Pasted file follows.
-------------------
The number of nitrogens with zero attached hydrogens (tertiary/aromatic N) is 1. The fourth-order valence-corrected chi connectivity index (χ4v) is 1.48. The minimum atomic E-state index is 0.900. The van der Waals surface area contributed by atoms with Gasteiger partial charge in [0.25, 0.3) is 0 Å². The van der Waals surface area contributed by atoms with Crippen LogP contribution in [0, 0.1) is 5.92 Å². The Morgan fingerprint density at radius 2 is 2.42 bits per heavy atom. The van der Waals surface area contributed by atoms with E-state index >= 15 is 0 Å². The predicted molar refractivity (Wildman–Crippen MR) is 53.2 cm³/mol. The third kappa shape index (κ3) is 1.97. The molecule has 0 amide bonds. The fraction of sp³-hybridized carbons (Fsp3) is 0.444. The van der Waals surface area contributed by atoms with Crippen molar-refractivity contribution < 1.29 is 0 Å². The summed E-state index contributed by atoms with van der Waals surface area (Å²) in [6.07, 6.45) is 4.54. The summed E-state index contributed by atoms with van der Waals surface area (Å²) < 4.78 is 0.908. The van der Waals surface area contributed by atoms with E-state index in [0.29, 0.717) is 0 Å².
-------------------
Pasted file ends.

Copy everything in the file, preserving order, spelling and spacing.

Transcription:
The number of nitrogens with zero attached hydrogens (tertiary/aromatic N) is 1. The fourth-order valence-corrected chi connectivity index (χ4v) is 1.48. The minimum atomic E-state index is 0.900. The van der Waals surface area contributed by atoms with Gasteiger partial charge in [0.25, 0.3) is 0 Å². The van der Waals surface area contributed by atoms with Crippen LogP contribution in [0, 0.1) is 5.92 Å². The Morgan fingerprint density at radius 2 is 2.42 bits per heavy atom. The van der Waals surface area contributed by atoms with E-state index >= 15 is 0 Å². The predicted molar refractivity (Wildman–Crippen MR) is 53.2 cm³/mol. The third kappa shape index (κ3) is 1.97. The molecule has 0 amide bonds. The fraction of sp³-hybridized carbons (Fsp3) is 0.444. The van der Waals surface area contributed by atoms with Crippen molar-refractivity contribution < 1.29 is 0 Å². The summed E-state index contributed by atoms with van der Waals surface area (Å²) in [6.07, 6.45) is 4.54. The summed E-state index contributed by atoms with van der Waals surface area (Å²) < 4.78 is 0.908. The van der Waals surface area contributed by atoms with E-state index in [0.29, 0.717) is 0 Å².